In observance of Mother’s and Father’s Day, inequality exists. Mothers are adored; fathers, endured. Look at the publicity Eve and Mary received; Adam and Joseph were depicted as bystanders. That’s how I’ve felt at times during my long tenure as a patriarch. With Biblical training, I assumed a father was something like a shepherd. He carried a hooked staff and watched over his flock. If a sheep or a child went astray, he brought it back into the fold. I tried bringing them back, too, until some of my children and their children’s children moved far away. Why break away from a tight-knit flock with wolves lurking out there? Many times, I explained to them how I had been gnawed.
My great-grandfather started it all. He came from Germany in 1847, fought in the Civil War and then built the house that I was born and grew up in. Six generations and 166 years later, my great-grandson and his family moved to Germany. I Skyped him this past Father’s Day as I am adjusting to a global flock.
Mothers deserve honor on Mother’s Day, but children usually overdo it. Fathers witness this adoration when bouquets, chocolates and silk overflow. Fathers tag along to the brunch buffet where the mother is the center of attention. The father must listen as the mother explains in detail how she carried each child. And I’m not permitted to interject that during her pregnancies, I carried a heavy load, too. Who painted the nursery three times? Who drove the mother to the hospital, as she kept repeating “hurry” between moans?
Mother’s Day began in Grafton, W.V. in 1908 when Anna Jarvis formally honored her mother. The celebration spread and became highly commercialized by 1920. Today, children borrow money to honor their mothers. I cringe when I see crumpled wrapping paper accumulating at her tired feet. And then when we take her to brunch, my financial savvy son, who learned one thing from me, says, “Dad, you buy your own.”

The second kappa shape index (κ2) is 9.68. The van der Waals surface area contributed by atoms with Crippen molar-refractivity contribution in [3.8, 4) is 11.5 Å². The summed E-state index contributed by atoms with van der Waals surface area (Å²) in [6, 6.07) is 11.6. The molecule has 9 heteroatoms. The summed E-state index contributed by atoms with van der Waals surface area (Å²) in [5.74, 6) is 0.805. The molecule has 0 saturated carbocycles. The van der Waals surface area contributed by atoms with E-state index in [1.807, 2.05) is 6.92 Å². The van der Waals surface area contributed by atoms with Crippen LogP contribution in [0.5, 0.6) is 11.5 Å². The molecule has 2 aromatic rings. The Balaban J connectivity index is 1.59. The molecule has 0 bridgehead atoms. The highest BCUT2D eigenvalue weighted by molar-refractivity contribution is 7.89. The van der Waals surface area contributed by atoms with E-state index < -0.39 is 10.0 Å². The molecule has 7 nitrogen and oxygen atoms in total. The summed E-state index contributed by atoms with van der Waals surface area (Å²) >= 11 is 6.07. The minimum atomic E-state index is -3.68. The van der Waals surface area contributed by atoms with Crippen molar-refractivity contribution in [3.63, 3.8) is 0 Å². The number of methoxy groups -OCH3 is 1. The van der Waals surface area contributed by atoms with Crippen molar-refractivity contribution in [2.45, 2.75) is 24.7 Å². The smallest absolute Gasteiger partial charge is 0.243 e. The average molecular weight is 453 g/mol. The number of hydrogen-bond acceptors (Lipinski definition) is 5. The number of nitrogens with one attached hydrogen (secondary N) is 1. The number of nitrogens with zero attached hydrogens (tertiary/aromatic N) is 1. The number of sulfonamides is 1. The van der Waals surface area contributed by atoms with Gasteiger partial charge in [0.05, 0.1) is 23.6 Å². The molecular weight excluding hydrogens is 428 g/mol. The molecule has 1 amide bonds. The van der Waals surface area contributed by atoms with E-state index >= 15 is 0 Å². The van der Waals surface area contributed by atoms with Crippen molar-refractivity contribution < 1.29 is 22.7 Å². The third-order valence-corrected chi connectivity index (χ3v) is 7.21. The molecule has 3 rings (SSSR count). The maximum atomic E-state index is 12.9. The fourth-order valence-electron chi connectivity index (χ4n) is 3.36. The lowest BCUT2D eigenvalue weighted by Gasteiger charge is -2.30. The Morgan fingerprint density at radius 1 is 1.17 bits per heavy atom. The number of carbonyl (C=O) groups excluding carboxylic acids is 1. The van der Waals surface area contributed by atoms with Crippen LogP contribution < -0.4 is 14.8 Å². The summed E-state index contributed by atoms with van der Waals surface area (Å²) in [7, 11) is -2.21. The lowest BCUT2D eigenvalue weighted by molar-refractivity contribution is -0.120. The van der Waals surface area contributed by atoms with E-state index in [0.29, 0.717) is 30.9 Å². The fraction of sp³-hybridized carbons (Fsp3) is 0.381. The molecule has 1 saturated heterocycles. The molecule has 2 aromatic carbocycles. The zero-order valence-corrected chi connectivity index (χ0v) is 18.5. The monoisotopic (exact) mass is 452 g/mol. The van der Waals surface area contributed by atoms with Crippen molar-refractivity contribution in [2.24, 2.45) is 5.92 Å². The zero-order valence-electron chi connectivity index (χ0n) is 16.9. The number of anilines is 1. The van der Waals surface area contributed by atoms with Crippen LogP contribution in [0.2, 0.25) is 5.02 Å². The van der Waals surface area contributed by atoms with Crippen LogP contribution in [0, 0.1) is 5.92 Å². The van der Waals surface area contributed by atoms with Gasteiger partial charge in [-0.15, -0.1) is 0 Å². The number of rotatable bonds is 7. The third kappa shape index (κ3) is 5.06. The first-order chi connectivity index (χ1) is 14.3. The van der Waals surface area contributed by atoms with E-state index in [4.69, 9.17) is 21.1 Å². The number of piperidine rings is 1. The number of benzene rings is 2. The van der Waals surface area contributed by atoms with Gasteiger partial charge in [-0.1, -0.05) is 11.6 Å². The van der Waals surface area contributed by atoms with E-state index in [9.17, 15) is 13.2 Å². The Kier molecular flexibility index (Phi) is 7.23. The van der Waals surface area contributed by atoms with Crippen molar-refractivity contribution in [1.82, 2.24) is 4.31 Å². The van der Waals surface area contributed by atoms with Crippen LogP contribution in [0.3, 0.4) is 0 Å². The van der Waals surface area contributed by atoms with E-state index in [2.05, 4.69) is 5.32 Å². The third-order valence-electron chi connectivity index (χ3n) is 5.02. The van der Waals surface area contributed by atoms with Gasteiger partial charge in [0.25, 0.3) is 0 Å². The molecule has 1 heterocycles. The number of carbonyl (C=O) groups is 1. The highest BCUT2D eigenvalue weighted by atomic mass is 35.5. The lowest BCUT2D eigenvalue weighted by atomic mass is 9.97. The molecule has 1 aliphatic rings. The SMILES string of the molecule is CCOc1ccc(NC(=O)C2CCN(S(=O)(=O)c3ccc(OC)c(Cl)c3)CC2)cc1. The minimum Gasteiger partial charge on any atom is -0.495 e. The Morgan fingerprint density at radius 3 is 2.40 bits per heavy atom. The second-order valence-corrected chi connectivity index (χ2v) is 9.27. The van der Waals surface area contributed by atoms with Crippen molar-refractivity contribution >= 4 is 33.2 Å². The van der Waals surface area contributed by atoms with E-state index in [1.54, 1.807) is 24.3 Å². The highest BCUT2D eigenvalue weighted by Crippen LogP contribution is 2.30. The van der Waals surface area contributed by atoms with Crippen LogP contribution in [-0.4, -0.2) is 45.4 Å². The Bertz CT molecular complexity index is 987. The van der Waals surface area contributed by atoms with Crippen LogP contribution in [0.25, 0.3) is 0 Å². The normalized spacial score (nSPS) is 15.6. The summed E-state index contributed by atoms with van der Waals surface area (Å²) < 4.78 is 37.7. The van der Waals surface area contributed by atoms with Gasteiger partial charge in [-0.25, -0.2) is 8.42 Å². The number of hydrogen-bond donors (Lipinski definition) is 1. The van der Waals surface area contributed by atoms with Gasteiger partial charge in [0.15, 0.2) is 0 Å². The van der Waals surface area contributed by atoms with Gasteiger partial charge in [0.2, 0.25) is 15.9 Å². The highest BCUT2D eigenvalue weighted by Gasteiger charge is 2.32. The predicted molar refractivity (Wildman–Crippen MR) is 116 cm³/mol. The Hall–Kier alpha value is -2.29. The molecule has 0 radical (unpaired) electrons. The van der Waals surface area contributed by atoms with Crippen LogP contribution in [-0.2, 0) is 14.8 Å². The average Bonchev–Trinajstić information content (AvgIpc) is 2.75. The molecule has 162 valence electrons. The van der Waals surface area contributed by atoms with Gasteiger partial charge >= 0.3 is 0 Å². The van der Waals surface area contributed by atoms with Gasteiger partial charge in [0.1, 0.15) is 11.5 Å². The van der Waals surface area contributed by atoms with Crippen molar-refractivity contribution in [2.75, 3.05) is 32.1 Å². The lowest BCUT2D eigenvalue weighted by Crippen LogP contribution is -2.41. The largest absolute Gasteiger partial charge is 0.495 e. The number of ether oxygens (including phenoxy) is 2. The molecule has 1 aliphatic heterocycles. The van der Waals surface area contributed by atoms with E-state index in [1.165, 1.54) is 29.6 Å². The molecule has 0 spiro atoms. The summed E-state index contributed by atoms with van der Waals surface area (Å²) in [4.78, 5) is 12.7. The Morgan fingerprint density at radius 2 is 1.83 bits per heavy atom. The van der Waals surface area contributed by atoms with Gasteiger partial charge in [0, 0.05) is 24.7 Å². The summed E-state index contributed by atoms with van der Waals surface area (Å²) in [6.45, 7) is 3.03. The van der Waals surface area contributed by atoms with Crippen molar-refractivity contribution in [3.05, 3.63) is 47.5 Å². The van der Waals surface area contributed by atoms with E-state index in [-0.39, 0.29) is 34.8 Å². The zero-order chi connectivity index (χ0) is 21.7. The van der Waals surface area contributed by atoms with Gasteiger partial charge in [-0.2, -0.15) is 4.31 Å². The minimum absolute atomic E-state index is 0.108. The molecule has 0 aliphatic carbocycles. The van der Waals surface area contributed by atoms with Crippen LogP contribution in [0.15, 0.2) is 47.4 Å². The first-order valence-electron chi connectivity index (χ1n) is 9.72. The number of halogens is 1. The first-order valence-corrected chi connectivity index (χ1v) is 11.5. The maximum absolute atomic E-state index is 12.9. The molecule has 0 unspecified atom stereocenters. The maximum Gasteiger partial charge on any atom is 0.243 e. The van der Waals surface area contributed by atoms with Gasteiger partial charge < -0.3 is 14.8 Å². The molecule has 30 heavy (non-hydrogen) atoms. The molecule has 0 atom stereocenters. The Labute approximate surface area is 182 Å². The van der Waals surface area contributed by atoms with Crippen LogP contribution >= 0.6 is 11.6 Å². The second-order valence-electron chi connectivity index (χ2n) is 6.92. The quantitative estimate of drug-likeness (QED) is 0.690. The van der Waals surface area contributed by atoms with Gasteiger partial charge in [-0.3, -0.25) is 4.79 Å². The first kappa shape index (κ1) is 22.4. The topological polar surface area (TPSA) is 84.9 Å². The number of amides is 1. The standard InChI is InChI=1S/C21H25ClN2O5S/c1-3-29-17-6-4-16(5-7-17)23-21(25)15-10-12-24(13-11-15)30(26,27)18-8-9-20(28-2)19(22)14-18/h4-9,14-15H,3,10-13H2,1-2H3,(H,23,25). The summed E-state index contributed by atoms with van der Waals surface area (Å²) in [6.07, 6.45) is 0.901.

Father’s Day began in 1910 when Sonora Dodd honored her father in Spokane, Wash., but it didn’t catch on because the public feared commercialization. In the 1920s, President Woodrow Wilson tried to pass a proclamation establishing Father’s Day, but a conservative Congress (mostly fathers) wouldn’t buy it. It wasn’t until the 1960s when President Johnson, promoter of civil rights, convinced Congress to pass a proclamation establishing Father’s Day. Thus discrimination against races, creeds, colors and fathers ended, but only partially for fathers. Government can set aside a day for them, but can’t legislate equality with mothers sitting on a throne. Father’s Day doesn’t get the recognition that Groundhog Day does.
It’s not fair in this age of equality with fathers stuck under a plastic ceiling. All we want is equal honor and equal pay for gifts for us. We want recognition of what we contributed to the family. During the lean days while mother rested up in preparation to give birth, father worked two jobs, his and hers. After birth, he worked three jobs so the mother could sleep.
Have you noticed that most fathers are leaner than mothers are? There are two reasons for this. One is that pregnancy interrupted the father’s routine, and they couldn’t tell their boss the doctor said to get bed rest before delivery. The other reason is that children don’t know what their fathers want. They want peace and quiet, which money can’t buy. The rowdiness on Mother’s Day disturbs a father’s nerves.
Alert journalist Michelle Singletary looked into unequal spending on dads, and reported that children planned to spend an average of $168.94 on their moms this past Mother’s Day. Fathers received an average of $119.84, which is outrageous. All I’m saying is that if moms have the right to vote and might receive equal pay in the workplace, then why should dads receive Father’s Day gifts based on minimum wage?
Men, think back to your Father’s Day gifts. Any weird ones? Did you ever receive a tie imprinted with horse tails? I did. How many sets of screwdrivers does a father need in a lifetime? Did you ever get something you’d never seen before? I once received a long-handled feather duster. One compassionate child explained that she didn’t want me on a ladder dusting cobwebs. It took about 40 years to train my kids to give food and love — the best ways to a father’s heart.
— Contact Terry Cummins at TLCTLC@AOL.com